Brandi York shows us how to render a water droplet with Copic markers:
Playing with light can be fun but also challenging. Playing with light refracting through water certainly gets even more challenging, and sometimes aggravating to the point we don’t want to tackle it. For this tutorial, I chose a dewdrop on a leaf, to help demonstrate how light and color through water are affected.
I start with a very general sketch and start laying in G20 as a base and G12 as an initial shadow. You’ll note that where the shadow is doesn’t seem to make much sense to the light in the drop itself. Seems backward, right? Well, that’s the fun of the way the light is refracted through the water. The light appears at the bottom of the drop, despite it actually hitting the top. I’m conscious of this as I lay in my first tones, keeping the top darker. I will add the point of light back in at the end.
Next we bring some YG21 to the party, adding some more depth and tone to the leaf and the drop, blending it out with the G20. Things are rather rough at this point, but we’ll start to smooth them over as we progress.
Next I add some B000 and G85. The B000 is added to the top of the drop, reflecting a bit of the sky color, also bits of it through the drop itself. Then the G85 deepens up our shadows, starting to create a little reflection on the surface of the drop itself. (Hence the sharp line on the dewdrop.) Again, I’m keeping the shadows rough, partly to create texture in the leaf and partly because we’ll continue working it and smoothing it over the next few color passes.
Then comes the YG67. A warmer shadow, into the shadow of the drop and in the drop itself. I break out the Colorless Blender now, and start softening some edges in the drop and the shadow. I also add some more B000 and some BG02 into the reflection on the drop. Going back to the G12, I refine some of the edges inside the drop and on the leaf.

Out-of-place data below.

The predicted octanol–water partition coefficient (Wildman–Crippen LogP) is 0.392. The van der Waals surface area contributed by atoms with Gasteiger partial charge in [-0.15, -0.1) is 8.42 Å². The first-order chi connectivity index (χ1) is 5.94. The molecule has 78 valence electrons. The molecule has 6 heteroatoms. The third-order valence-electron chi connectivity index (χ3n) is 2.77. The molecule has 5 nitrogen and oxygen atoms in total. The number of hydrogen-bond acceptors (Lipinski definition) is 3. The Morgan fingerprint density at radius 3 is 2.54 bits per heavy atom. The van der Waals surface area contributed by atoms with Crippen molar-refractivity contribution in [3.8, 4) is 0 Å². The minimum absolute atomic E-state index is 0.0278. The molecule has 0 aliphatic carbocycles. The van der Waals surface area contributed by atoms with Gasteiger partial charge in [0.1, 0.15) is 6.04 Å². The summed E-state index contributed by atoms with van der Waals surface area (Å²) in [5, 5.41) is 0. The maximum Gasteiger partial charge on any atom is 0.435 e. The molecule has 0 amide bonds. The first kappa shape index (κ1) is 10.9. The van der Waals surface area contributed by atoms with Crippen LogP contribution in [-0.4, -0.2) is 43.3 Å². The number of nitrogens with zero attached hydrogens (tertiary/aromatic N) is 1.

I start pushing a little more detail in the leaf itself and in the dewdrop, bringing in the G28. This is a nice, dark tone that’s a little more saturated in color than the G85. Remember, with the exception of the Es in Copics, the higher the number, the more grey is in the color. So G28 is going to have more color saturation than G85. Using the Colorless Blender with this, I create more depth in the leaves and in the dewdrop, softening the edges with the Blender and letting some of it bleed a little. Note the dark line around the top edge of the dewdrop. It’s a reflection that I didn’t want to take too much focus, so I heavily saturated the paper with Colorless Blender to soften the color and let it bleed out a bit.
I pull out G02 for a heavily saturated hit of green, just to punch up the leaf a little. A lot of it will be covered by other colors, but having that layered underneath, even if not at full potency in the end, will bring a nice depth into the shadows on the leaf. Admittedly, I feel like the shadows on the leaf itself are a bit harsh, so I use the Colorless Blender to try to knock them down a bit, as well as using the lighter colors (YG21, G12, etc.) to soften and deepen the tone of the leaf.
Once I’m reasonably satisfied with the leaf and dewdrop, I break out my Sakura Gelly Roll in white to add the finishing touches to the dewdrop – a distinct highlight at the top then some speckles of light throughout. This pen takes a moment to dry, so you can smear the gel around a bit if you’d like. I did this along the top edge and a bit at the bottom, where I didn’t want as hard a line, or as bright a white spot. I also added a couple hits of dark colors with a little Colorless Blender to create a couple little spots of dark texture in the bottom of the dewdrop.
I hope you find this helpful, and won’t be afraid to tackle something that might seem a little more difficult at first glance. The key to anything of this nature is to look very closely at your subject, study it to get a good feel of how the lights play across the object and how they cast shadows, and of course, play. Sometimes, we might be surprised at what we find in even the most every day things!
See more of Brandi’s fantastic illustrations on Copic Color, and add your own work while you’re there!